Will Xi Jinping emerge as core leader in the line of Mao and Deng after China party plenum?

Xi is expected to be endorsed as a "core" leader whose authority will not be challenged.

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China's President Xi Jinping claps during the closing ceremony of the Chinese People's Political Consultative Conference (CPPCC) at the Great Hall of the People, in Beijing, China, March 14, 2016.

The Chinese Communist Party's four-day Central Committee plenum officially focuses on "party management" but China watchers have said the plenum will see the rise of President Xi Jinping as an undisputed "core" leader in the line of Mao Zedong and Deng Xiaoping.

The most powerful 400 people in the Communist party hierarchy are attending the meeting. Observers have said Xi is expected to be endorsed as a "core" leader whose authority will not be challenged -- a position enjoyed by former leaders Mao and Deng.

Beijing-based historian Zhang Lifan said Xi's elevation as core leader at this year's plenum will cement his position vis-a-vis potential rivals within the party, Radio Free Asia reported.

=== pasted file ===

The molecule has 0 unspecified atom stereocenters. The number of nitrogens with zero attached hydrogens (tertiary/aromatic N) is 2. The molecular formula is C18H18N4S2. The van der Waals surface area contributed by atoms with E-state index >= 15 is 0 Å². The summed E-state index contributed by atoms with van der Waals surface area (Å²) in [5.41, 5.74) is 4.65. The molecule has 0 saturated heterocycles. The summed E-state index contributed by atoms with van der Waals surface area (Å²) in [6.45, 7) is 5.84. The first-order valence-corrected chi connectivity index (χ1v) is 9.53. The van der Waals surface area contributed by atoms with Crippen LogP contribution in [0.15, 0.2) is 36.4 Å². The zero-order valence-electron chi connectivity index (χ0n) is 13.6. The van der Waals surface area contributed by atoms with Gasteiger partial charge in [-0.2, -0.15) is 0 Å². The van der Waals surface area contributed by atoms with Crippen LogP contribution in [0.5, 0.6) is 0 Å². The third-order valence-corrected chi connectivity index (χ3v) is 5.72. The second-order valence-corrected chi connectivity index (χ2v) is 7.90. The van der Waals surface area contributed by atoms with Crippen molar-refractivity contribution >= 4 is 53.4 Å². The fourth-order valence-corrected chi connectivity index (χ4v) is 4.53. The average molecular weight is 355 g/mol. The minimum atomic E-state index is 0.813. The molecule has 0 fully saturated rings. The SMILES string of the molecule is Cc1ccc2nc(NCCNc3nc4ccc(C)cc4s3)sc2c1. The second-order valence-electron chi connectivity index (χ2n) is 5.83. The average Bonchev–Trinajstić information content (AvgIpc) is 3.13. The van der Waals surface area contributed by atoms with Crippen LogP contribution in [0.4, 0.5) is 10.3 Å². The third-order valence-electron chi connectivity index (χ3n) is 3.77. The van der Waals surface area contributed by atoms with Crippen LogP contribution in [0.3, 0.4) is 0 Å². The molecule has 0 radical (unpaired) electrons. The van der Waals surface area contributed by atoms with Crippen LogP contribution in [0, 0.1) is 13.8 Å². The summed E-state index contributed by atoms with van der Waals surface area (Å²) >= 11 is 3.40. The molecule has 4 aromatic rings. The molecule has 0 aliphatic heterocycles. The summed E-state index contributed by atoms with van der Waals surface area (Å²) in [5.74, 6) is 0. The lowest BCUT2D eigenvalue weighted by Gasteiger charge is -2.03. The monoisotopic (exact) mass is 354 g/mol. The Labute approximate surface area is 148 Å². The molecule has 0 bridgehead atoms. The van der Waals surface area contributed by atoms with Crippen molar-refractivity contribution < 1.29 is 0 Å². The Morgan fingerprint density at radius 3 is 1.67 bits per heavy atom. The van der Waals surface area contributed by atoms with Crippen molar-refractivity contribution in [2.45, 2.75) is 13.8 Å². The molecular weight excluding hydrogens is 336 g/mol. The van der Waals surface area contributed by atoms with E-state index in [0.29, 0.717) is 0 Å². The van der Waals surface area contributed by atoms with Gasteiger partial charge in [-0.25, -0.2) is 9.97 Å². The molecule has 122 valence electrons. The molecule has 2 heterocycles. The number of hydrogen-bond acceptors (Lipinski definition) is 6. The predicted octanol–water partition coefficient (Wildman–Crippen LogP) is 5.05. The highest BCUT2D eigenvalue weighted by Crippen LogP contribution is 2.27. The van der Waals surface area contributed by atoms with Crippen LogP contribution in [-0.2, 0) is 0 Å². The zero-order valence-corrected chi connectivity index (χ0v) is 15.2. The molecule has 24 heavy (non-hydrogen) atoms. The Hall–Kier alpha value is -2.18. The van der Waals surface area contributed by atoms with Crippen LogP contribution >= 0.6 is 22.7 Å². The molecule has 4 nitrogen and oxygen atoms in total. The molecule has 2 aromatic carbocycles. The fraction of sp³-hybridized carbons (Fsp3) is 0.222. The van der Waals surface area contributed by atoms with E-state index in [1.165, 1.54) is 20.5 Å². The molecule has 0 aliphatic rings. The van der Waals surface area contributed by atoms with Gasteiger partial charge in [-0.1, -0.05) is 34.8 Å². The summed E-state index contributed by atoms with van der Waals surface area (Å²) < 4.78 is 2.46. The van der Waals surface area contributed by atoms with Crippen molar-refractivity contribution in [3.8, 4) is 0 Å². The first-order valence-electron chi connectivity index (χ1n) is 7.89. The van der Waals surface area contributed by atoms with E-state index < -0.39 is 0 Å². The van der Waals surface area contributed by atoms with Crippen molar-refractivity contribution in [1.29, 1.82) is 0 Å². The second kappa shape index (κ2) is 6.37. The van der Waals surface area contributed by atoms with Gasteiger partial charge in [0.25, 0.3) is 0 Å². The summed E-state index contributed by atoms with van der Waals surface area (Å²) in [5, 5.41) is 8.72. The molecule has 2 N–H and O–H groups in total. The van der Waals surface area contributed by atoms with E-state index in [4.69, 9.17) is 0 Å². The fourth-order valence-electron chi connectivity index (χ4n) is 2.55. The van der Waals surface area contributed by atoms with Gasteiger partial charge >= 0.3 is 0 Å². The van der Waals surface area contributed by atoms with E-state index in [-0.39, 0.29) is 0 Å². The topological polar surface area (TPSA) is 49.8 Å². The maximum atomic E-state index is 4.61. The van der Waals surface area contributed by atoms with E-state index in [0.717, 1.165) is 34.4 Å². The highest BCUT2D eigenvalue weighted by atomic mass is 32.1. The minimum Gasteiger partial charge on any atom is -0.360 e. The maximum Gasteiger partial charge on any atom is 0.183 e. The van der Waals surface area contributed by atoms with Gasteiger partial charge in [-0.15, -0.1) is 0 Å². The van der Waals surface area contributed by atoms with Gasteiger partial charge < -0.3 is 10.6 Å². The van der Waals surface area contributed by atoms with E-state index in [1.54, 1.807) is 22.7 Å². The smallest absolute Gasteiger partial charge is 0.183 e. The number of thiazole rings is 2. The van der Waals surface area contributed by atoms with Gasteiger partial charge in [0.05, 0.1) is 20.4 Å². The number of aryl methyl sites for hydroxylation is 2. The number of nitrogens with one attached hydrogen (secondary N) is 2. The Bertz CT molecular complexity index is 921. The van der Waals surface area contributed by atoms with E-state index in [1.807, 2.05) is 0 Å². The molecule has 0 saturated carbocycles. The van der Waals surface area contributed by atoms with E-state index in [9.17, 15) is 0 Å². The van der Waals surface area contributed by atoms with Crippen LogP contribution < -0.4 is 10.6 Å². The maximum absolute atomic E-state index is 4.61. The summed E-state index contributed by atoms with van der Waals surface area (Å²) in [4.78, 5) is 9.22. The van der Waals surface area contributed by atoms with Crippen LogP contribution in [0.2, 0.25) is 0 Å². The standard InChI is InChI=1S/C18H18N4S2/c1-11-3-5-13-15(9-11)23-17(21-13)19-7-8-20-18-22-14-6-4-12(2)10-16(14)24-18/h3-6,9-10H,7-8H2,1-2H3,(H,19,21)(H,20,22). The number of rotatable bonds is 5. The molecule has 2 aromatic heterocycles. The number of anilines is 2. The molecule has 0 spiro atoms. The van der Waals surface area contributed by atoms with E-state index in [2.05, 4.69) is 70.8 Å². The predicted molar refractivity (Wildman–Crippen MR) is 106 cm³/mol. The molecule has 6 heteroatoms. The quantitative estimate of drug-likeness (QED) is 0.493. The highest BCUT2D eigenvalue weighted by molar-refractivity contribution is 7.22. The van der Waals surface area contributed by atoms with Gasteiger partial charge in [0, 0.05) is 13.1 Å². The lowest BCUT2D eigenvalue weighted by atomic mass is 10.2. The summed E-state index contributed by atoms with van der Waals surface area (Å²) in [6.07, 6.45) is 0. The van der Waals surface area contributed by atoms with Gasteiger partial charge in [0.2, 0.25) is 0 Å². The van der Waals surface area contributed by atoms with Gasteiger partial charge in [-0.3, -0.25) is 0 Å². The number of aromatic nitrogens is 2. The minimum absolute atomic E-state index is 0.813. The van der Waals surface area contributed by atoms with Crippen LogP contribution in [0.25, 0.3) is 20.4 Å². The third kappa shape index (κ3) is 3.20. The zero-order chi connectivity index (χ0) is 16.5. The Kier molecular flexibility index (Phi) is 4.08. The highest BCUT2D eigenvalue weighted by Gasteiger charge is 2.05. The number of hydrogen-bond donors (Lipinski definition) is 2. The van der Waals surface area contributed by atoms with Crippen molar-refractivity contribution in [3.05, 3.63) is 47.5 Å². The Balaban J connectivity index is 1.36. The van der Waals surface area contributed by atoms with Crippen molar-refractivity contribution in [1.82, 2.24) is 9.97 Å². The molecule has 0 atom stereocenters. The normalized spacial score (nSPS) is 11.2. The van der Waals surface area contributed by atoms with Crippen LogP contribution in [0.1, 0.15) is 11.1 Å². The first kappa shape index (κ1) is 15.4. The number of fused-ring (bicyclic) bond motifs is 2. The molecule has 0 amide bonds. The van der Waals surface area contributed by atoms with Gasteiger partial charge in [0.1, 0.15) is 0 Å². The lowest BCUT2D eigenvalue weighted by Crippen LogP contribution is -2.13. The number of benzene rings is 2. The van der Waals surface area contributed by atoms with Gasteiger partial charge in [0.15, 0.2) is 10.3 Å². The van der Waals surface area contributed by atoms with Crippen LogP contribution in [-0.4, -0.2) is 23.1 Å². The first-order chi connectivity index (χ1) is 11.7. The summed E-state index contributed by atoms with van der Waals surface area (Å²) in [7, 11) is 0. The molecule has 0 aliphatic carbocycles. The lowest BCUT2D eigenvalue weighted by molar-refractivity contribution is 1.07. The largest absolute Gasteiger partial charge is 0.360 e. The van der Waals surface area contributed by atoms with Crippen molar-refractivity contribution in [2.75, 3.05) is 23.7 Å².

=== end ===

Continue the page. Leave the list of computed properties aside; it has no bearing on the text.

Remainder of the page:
"We will see at this plenum whether or not the party's Central Committee confirms Xi Jinping as a 'core' party leader ... "If that is confirmed, then he won't need to crack the whip to deter potential rivals within the party through the use of internal disciplinary measures," Zhang said.

In the normal course Xi is expected to stand down as president and party boss 2022, after completing the ten-year tenure. This means he should identify a leader who will succeed him in office well ahead of the next party Congress. However, this time, observers believe Xi could use the plenum to extend is grip on power. There were reports earlier that Xi cold deviate from revealing a successor at this year's plenum.

As per Chinese Communist party traditions, the leader who becomes the next president should be inducted into the politburo in the next party congress in 2017. With as many as five of the seven politburo members, excluding Prime minister Li Keqiang and Xi himself, are set to retire next year, the plenum is expected to give insights into who Xi would handpick as his successor.

However, the rising popularity of Xi following his anti-corruption agenda and an internal party clean-up drive have made him vastly different from many of his immediate predecessors.